The South Korean survival drama Squid Game has become an unexpected viral hit, creating countless TikTok trends, memes, and filters.
Note: The content may include some spoilers.
The ‘players’ play six different games, all based on real children’s games. If you were wondering about the games too, here’s a quick rundown of all the traditional Korean games included in Squid Game.
Squid Game features how many games?
In an interview with Variety, Squid Game creator Hwang Dong-Hyuk shared that he took inspiration from the games he used to play in his childhood. He added that he wanted to simplify the games, as his aim was for viewers to pay more attention to the characters rather than get entangled in the rules.
While the show did its job getting people invested, the games attracted attention too.
Pre-battle round: Ddakji
The ddakji game’s popularity soared majorly due to the Train to Busan actor, Gong Yoo. There’s no denying that. Ddakji is folded paper tiles kids usually played in the alleys or schoolyards back in the 90s. It’s a traditional game that requires strength and a bit of strategy, as it’s all about flipping the tile on the ground by throwing the tile in your hand.
The game has a no-touch rule. No matter what, once the game starts, no one can change its position, angle, or anything until it ends. The director discussed the famous ddakji fan theory too.
Red light, green light aka, 무궁화 꽃이 피었습니다
The first game in Squid Game is a basic tag-freeze game that almost all of us have played variations of in our childhood. Only this time, it’s dangerous and fits perfectly for eliminating a herd from 456 players in a couple of minutes.
The players have to freeze when the giant red doll finishes singing, 무궁화 꽃이 피었습니다 (the mugunghwa flower has bloomed). The Mugunghwa flower, aka the rose of Sharon, is Korea’s national flower. The doll keeps the pace of the phrase slow and steady, but in real life, the speed can drastically change to catch people quicker.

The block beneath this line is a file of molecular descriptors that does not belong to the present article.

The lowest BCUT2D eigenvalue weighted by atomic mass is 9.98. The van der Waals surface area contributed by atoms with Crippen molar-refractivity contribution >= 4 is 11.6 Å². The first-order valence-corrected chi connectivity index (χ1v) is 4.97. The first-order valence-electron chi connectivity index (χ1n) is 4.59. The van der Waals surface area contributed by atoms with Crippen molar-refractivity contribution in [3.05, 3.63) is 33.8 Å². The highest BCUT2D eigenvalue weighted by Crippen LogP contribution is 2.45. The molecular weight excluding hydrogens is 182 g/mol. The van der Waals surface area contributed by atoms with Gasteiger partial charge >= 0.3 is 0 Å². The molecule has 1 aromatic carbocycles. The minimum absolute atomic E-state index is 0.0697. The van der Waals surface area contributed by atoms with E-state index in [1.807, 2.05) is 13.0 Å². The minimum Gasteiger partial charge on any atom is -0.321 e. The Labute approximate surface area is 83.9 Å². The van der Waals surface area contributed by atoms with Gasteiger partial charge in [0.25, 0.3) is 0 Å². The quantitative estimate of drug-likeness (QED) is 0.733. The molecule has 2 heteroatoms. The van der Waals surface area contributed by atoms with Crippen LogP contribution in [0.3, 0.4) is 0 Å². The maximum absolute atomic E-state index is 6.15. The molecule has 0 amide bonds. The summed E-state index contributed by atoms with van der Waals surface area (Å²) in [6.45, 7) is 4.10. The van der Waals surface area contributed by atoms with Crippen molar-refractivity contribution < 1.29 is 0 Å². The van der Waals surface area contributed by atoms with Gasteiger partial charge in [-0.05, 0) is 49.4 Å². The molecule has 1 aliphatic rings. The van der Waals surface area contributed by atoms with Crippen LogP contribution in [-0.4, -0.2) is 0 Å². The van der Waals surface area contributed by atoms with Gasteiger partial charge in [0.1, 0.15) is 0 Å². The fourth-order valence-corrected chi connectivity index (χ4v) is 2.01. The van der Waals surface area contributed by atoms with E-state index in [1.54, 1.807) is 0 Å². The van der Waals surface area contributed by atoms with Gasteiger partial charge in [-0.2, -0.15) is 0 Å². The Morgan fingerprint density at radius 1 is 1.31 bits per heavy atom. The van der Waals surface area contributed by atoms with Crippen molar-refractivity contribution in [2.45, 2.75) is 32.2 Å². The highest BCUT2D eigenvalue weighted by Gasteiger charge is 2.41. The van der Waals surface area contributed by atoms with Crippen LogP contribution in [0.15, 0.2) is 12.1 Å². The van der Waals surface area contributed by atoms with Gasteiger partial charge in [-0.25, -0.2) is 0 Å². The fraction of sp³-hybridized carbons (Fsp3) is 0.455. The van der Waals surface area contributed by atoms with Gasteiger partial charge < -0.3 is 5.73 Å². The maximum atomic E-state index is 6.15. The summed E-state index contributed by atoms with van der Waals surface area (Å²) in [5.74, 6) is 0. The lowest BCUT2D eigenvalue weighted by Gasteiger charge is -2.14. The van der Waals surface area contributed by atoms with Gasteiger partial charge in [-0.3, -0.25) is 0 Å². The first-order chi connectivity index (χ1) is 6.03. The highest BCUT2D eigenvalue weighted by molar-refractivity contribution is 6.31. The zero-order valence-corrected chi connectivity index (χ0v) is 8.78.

Honeycomb shape cutting or ppopgi
Ppopgi directly translates to “to pluck”, which is the essence of this dalgona honeycomb candy. Like Squid Game shows, It’s as easy to break as it is difficult to make.
In South Korea, this traditional game was played by children as street vendors made the candy in front of them, shaped it with a cookie-cutter, and gave them a small needle to carve it out. Perfectly carved out cookies would eventually be celebrated by everyone, as the vendor would exchange small toys in return.
Tug of war or juldarigi
The most common of all the games, the third round consists of a tug of war between a team of ten people. Granted, the tug of war we played was way less dangerous than Squid Game's. Juldarigi is of cultural and agricultural importance and is a common game played during the lunar festival. The children’s version is called “gosat juldarigi”. The sport is said to bring good luck and a bountiful harvest to the winning team.
Squid Game's fourth game introduced us to the different ways Koreans have played marbles.
One of the games depends purely on luck. Player A has to bet X amount of marbles hidden in a fist and guess if player B has an odd or an even number of marbles. If A guesses it right, B has to give them the number of marbles A bets on. If not, then they have to provide B with the number of marbles they bet on.
Another depends on strategy, as players dig a hole in the distance and throw marbles at it. Whoever’s marble goes in the hole first gets to take up all the marbles on the ground.
The third one is a race. The players race their marbles against a wall or any object. Whichever player’s marble is closest to the object, wins.
Glass stepping stone
A variation of hopscotch, thankfully the glass stepping stone game, only exists in Squid Game. Players have to skip the restricted boxes only this time, it’s glasses, and people need to skip the normal glass or die.
The last game, Squid Game, is the most titular game and the most complex one too. Played mainly in the 1970s and 1980s, it is played in a court shaped like a squid’s body.
Teams are divided into offense and defense. The offense can hop on one leg only outside, while the defense can walk on two inside the borders. But, if the attacker cuts through the “waist” in the center, they can walk on two.
The team wins when all the attackers put their foot on the small circle, the “head” of the squid. If the defenders push them out, they lose.